Association of antimicrobial usage with faecal abundance of aph(3')-III, ermB, sul2 and tetW resistance genes in veal calves in three European countries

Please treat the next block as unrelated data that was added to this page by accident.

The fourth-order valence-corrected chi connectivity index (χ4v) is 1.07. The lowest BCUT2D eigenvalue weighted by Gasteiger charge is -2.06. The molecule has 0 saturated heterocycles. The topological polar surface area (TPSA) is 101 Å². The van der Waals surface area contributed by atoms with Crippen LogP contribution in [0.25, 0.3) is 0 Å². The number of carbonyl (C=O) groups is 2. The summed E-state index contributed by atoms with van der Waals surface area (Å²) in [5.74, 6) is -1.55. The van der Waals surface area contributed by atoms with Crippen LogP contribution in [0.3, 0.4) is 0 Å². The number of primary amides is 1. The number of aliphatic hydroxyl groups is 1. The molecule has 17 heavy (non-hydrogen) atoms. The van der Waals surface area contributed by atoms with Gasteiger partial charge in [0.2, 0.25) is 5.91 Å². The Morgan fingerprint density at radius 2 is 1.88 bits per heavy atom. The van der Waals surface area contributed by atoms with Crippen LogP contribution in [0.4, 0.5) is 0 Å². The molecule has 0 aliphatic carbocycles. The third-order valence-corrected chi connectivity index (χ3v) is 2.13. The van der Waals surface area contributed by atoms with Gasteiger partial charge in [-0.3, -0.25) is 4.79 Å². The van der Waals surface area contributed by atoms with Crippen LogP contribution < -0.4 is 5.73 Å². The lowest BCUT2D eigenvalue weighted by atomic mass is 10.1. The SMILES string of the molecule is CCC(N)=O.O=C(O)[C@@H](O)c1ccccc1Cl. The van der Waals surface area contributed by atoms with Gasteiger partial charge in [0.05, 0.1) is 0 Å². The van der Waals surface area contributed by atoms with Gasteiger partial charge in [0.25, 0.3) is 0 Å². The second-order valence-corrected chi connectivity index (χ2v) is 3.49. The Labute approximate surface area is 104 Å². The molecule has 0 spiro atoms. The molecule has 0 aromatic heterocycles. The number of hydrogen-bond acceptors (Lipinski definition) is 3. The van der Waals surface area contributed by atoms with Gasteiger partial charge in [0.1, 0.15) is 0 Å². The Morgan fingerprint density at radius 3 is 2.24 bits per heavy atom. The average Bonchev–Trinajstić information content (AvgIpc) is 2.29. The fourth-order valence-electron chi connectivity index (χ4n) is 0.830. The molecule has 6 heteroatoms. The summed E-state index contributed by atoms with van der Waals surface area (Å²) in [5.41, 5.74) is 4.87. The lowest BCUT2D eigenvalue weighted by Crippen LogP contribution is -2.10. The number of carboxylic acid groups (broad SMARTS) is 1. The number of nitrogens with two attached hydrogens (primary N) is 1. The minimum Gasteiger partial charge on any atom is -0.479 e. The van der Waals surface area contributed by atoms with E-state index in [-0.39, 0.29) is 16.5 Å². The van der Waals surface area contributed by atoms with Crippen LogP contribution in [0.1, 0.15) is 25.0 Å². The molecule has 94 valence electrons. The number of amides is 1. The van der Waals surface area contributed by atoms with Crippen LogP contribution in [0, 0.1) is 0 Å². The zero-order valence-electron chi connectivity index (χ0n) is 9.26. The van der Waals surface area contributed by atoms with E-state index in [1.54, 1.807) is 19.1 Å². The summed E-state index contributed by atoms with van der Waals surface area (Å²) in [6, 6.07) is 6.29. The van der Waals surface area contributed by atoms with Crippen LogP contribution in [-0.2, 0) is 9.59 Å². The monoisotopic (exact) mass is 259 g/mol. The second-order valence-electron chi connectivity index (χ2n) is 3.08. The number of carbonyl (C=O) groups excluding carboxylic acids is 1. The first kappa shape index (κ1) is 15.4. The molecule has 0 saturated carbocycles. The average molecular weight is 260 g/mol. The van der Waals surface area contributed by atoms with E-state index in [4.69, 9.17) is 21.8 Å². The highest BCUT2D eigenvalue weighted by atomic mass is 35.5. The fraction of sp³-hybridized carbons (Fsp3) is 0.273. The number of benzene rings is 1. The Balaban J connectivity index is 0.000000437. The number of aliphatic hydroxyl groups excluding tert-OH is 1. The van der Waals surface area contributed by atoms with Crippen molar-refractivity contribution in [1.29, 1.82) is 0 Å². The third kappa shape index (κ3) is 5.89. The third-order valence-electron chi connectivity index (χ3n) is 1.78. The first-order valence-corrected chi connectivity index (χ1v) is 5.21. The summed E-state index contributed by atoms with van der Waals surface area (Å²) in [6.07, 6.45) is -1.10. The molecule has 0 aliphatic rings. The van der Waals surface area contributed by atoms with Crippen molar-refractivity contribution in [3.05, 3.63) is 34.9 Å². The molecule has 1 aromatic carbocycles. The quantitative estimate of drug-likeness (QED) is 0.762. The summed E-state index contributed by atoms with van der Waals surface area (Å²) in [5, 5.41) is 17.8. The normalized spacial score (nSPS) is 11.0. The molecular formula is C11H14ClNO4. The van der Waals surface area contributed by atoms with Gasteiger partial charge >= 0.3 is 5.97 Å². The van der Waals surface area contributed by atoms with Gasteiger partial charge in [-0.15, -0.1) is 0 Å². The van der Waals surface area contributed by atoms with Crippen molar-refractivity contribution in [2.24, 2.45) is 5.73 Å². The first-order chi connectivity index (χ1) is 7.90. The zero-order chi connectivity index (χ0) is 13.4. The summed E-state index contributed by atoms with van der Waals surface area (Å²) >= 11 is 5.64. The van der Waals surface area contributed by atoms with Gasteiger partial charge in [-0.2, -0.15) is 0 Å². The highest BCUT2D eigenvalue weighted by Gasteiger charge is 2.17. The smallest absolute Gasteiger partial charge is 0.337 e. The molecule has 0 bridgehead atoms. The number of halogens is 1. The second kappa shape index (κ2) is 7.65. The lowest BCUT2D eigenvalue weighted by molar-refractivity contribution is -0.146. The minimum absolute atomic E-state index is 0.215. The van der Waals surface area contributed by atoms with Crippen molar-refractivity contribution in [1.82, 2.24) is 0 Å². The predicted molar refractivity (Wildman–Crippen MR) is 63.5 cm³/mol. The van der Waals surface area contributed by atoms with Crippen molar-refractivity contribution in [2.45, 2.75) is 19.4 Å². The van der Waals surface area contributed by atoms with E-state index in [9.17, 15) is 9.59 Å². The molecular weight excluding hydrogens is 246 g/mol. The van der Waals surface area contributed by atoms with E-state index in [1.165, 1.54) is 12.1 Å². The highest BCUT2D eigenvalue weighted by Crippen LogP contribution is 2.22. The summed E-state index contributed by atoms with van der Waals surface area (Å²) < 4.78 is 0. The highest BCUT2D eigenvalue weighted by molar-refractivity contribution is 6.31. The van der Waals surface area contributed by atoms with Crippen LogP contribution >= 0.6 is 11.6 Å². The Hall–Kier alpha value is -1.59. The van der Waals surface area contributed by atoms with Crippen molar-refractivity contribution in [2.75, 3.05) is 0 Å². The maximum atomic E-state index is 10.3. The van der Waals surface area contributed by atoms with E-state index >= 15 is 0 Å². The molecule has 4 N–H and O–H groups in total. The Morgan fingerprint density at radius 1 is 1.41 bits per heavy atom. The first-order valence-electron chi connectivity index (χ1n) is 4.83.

BACKGROUND: High antimicrobial use (AMU) and antimicrobial resistance (AMR) in veal calves remain a source of concern. As part of the EFFORT project, the association between AMU and the abundance of faecal antimicrobial resistance genes (ARGs) in veal calves in three European countries was determined. METHODS: In 2015, faecal samples of veal calves close to slaughter were collected from farms located in France, Germany and the Netherlands (20 farms in France, 20 farms in the Netherlands and 21 farms in Germany; 25 calves per farm). Standardized questionnaires were used to record AMU and farm characteristics. In total, 405 faecal samples were selected for DNA extraction and quantitative polymerase chain reaction to quantify the abundance (16S normalized concentration) of four ARGs [aph(3')-III, ermB, sul2 and tetW] encoding for resistance to frequently used antimicrobials in veal calves. Multiple linear mixed models with random effects for country and farm were used to relate ARGs to AMU and farm characteristics. RESULTS: A significant positive association was found between the use of trimethoprim/sulfonamides and the concentration of sul2 in faeces from veal calves. A higher weight of calves on arrival at the farm was negatively associated with aph(3')-III and ermB. Lower concentrations of aph(3')-III were found at farms with non-commercial animals present. Furthermore, farms using only water for the cleaning of stables had a significantly lower abundance of faecal ermB and tetW compared with other farms. CONCLUSION: A positive association was found between the use of trimethoprim/sulfonamides and the abundance of sul2 in faeces in veal calves. Additionally, other relevant risk factors associated with ARGs in veal calves were identified, such as weight on arrival at the farm and cleaning practices.